Shari Kienzle loves taking long walks with her two very slobbery but endearing Newfoundland dogs along Pittsburgh’s Mon River. “It’s my way to unwind,” she explains. “Walking, work, my family — these are my biggest hobbies.”
But a walk along the river means more than just a simple, carefree afternoon for the 52-year-old Canonsburg, Pa. resident. It’s one of many steps forward in recovering from a life-changing illness that started in the summer of 2017 when Shari returned from a family vacation with flu-like symptoms. When these symptoms escalated, she went to her local emergency department.
“By the time the doctors drew blood, they knew it was serious,” Shari says. She was transferred to UPMC Shadyside, where she received her diagnosis. Shari had diffuse large B-cell lymphoma, an aggressive cancer that primarily attacks the lymph nodes. In Shari’s case, the cancer also attacked her organs, bones, and bone marrow.
With the support of her husband and three daughters, Shari began chemotherapy at UPMC Hillman Cancer Center. Despite three different chemotherapy regimens, Shari’s cancer continued to spread. By January 2018, Shari’s doctors started exploring other treatment options, but had to rule out most of them.
There was hope for Shari yet. Around this time, UPMC started offering an innovative new treatment to select patients with certain types of cancers, previously only available through clinical trials. These trials — headed by Alison Sehgal, MD, and Kathleen Dorritie, MD, both hematologists/medical oncologists at UPMC Hillman Cancer Center — showed incredible promise that the team hoped would translate into successful treatment for Shari. The treatment, called chimeric antigen receptor (CAR) T-cell therapy, is a type of immunotherapy that uses the patient’s own immune cells to fight cancer.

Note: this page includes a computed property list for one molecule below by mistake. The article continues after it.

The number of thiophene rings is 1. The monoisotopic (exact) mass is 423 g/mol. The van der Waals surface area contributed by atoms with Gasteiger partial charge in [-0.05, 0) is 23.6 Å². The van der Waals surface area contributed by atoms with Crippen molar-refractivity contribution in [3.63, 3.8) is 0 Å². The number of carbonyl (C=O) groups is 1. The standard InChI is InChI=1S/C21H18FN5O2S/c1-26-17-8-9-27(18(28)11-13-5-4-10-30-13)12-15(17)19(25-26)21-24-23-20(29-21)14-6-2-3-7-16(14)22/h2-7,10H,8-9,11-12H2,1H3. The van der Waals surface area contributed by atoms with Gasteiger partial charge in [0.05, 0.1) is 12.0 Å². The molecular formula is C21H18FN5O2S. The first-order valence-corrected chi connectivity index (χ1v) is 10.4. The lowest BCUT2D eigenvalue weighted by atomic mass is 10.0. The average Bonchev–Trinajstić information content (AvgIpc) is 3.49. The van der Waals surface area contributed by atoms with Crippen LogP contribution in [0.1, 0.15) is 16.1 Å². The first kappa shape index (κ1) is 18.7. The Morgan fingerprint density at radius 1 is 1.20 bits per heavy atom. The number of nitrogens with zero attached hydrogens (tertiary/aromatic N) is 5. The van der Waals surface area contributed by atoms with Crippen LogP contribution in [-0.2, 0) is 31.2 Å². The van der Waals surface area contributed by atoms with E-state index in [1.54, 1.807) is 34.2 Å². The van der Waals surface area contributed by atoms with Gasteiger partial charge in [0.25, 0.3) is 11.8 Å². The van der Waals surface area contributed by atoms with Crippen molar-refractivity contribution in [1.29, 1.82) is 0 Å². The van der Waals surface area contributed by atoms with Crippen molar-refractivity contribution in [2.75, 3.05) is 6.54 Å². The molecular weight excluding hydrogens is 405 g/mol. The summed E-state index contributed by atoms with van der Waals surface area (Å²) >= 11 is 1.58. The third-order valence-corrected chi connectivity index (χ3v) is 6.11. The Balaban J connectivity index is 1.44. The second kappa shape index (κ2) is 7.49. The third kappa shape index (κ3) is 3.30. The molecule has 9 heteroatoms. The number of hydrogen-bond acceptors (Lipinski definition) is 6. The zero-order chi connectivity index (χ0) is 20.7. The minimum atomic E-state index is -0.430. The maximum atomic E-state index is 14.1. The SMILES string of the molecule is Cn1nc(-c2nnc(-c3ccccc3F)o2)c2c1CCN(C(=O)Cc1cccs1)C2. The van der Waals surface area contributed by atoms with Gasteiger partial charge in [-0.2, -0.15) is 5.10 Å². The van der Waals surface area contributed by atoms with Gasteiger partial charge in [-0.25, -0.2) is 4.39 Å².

T-cells are a type of white blood cell specially equipped to fight infection and disease. When a T-cell recognizes something in the body as a threat — like a virus — it attacks and destroys it to keep the body healthy. CAR T-cell therapy takes advantage of this T-cell characteristic by using a patient’s own genetically modified T-cells to find and kill cancer cells.
Under the expert care of James Rossetti, DO, and his team at UPMC Hillman Cancer Center, Shari decided to move forward with the innovative treatment. “It was scary, because it was a brand-new process,” Shari says. “But I knew it was my best option to beat this thing. I went into it with open eyes.”
Though CAR T-cell therapy proved to be lifesaving for Shari, it was not without challenges. By the time the therapy started, Shari’s body had been weakened by both the cancer and multiple rounds of chemotherapy, which caused her femur to break during the simple act of trying to put on a sock. She also experienced some side effects common to CAR T-cell therapy, including flu-like symptoms and brief, yet substantial, neurological impairment. With the support of her family and medical team, she recovered fully and quickly from her complications.
Thirty days after her first CAR T-cell infusion, doctors performed a full-body CT scan. The result? The scan showed no evidence of the disease.
Like all cancer survivors, Shari will regularly follow up with her medical team in the months and years to come. She is grateful to have her life and independence back, along with the pleasures of unwinding along the river with her favorite walking companions: Hudson and Mocha.
“The care I received at UPMC was amazing,” Shari says. “The doctors, nurses, researchers, even the number of blood transfusions from donors — that’s dozens of people who came together to help me. It’s the best miracle I’ve ever had.”
To make an appointment with a UPMC physician, please call 1-800-533-8762 (UPMC), or request an appointment online.